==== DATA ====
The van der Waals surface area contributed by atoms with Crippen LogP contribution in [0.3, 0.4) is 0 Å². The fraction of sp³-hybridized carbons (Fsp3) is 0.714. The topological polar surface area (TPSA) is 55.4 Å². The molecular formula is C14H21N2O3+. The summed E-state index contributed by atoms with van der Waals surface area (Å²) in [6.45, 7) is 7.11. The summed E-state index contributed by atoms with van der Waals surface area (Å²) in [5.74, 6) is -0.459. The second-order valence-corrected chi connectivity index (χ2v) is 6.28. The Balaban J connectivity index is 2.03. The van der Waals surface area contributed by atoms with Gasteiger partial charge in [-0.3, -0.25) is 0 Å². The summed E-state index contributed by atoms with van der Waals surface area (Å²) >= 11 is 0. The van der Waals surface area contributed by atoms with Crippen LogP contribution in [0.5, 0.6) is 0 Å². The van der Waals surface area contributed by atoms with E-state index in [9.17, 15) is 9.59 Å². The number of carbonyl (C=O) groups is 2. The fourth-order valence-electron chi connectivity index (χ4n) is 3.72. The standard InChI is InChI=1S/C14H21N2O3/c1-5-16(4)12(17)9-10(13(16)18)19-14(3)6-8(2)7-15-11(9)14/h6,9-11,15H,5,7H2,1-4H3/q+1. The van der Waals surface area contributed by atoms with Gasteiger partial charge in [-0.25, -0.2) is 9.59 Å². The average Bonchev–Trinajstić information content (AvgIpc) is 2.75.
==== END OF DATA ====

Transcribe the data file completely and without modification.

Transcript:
The van der Waals surface area contributed by atoms with Crippen LogP contribution in [0.3, 0.4) is 0 Å². The fraction of sp³-hybridized carbons (Fsp3) is 0.714. The topological polar surface area (TPSA) is 55.4 Å². The molecular formula is C14H21N2O3+. The summed E-state index contributed by atoms with van der Waals surface area (Å²) in [6.45, 7) is 7.11. The summed E-state index contributed by atoms with van der Waals surface area (Å²) in [5.74, 6) is -0.459. The second-order valence-corrected chi connectivity index (χ2v) is 6.28. The Balaban J connectivity index is 2.03. The van der Waals surface area contributed by atoms with Gasteiger partial charge in [-0.3, -0.25) is 0 Å². The summed E-state index contributed by atoms with van der Waals surface area (Å²) >= 11 is 0. The van der Waals surface area contributed by atoms with Crippen LogP contribution in [0.5, 0.6) is 0 Å². The van der Waals surface area contributed by atoms with E-state index in [9.17, 15) is 9.59 Å². The number of carbonyl (C=O) groups is 2. The fourth-order valence-electron chi connectivity index (χ4n) is 3.72. The standard InChI is InChI=1S/C14H21N2O3/c1-5-16(4)12(17)9-10(13(16)18)19-14(3)6-8(2)7-15-11(9)14/h6,9-11,15H,5,7H2,1-4H3/q+1. The van der Waals surface area contributed by atoms with Gasteiger partial charge in [-0.25, -0.2) is 9.59 Å². The average Bonchev–Trinajstić information content (AvgIpc) is 2.75.